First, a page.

Festool Domino - Tricks & Tips?

I finally broke down and purchased a Domino, the smaller DF500 version. It should be here tomorrow. It'll mostly be used for M&T joinery in cabinets and case type furniture. I'm not into chair building as I don't have the "eye" for it.
I plan to play with it a bit before doing any serious work but thought that some of you Domino afficianados might have some hard-learned lessons from which I could benefit.
Any suggestions on how to use it to best effect would be appreciated.
Regards.
Tom
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There are many, many videos on Youtube. Look at them, especially the festool-sponsored ones. I look at the Domino as a souped-up and sophisticated system to make biscuit-style and dowel-style joints. So alignment is crucial. In my experience the dominoes are just a hair oversized when used as is in the "tight" setting. Just sanding the flat areas and the side edges a tiny bit makes them fit better/easier.
--
Best regards
Han
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On Wednesday, August 1, 2012 8:20:43 AM UTC-7, Tom wrote:

I usually play with it a bit before getting down to serious work. I cannot however pass on any "hard" learned lessons... oh wait, you are talking about a wood working tool. I thought you were talking about working your wood. Sorry, wrong tool.
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On 8/1/2012 10:20 AM, Tom wrote:

1. DO NOT reference cutting height from the bench top. Stated another way always use the fence to reference your cut and be sure the Domino base does not accidentally come in contact with the bench surface. This should be the practice when cutting biscuits slots with a plate joiner also.
2. Using the indexing pins to accurately index is almost too much trouble and difficult to calibrate perfectly for mating edges. Basically the left bin has to be in perfect registration with the right pin in relation to the cutter cutting width. I normally cut a wider slot/mortise and that allows me a bit of wiggle room. This has never been an issue once I adopted this method. YMMV and I suggest you try before taking my word for it. You may be perfectly happy with the results.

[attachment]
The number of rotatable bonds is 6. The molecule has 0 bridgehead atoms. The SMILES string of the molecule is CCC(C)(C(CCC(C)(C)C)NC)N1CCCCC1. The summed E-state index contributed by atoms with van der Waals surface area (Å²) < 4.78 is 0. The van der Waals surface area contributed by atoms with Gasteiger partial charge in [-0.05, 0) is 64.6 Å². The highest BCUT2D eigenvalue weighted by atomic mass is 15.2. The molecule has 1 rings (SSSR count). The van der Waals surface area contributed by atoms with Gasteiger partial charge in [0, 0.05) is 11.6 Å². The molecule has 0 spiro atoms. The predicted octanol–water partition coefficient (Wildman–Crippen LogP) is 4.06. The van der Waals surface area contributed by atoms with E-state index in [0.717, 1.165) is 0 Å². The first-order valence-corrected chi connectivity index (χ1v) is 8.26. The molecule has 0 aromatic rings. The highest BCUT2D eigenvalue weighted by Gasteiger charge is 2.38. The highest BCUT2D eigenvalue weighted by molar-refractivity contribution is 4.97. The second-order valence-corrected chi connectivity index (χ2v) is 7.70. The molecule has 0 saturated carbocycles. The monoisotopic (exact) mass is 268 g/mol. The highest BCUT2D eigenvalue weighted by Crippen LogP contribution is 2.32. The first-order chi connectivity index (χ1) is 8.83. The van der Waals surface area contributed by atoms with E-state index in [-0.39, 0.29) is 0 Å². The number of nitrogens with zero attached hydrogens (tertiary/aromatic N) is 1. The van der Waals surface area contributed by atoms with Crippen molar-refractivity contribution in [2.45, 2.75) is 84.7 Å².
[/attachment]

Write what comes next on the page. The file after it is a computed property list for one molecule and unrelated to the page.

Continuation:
3. The assortment Domino kit is a pretty good deal that includes cutters for all the included set of domino's.
4. Be sure to use/attach some form of vac to clear out the mortises.
Most all of the above suggestions are not unique to this tool as they are a good suggestion for plate joiner also. If you are familiar with a plate joiner/biscuit cutter you will have this tool down in a snap. There are really no surprises.
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The first and best suggestion I can give you is to join the Festool Owners Group.
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The second suggestion I can offer is to have a set of Dominos that are slightly sanded for dry fitting purposes. You'll find that dry fitting with regular unsanded Dominos will give you a great deal of trouble getting pieces apart.
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When I join a end grain to side grain (like a door frame, for instance), I cut the mortise just to fit the domino, and I cut the side grain mortise a bit wider in case I need to adjust the alignment.
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Thanks to those who provided their thoughts, especially our apparently randy colleague at Sonoma products.
Tried it out Monday putting together some frames for shed doors. Just joining some twobys, not jointed, planed or otherwise squared.
Observations:
1. Amazingly clean. If I had routed those mortises I would have shovelled up a bunch of chips even with the vac hooked up to the router. With the Domino, almost no residue escaped.
2. Fast. 80 mortises took about 30 minutes after the locations were marked out.
3. Fairly accurate. I only had to open out 4 mortises to get a dry fit, on all others the sanded tenons slipped right in. This despite timber that was NOT "4 square".
A thought:
At the bottoms of the door frames I was joining 2X4 stlies to a 2X6 rail. I used 3 10mm dominos on each side spaced across the 5 1/2 inches. Afterwards I realised that I could have cut overlapping Domino mortises to create a 3 or 3 1/2 single hole, then cut a tenon from pine to fit. More gluing surface, fewer interior shoulders, maybe stronger in sheer due to solid long grain material in tenon. Hmm. Probably overkill for this application.
Anyway, thanks.
Tom
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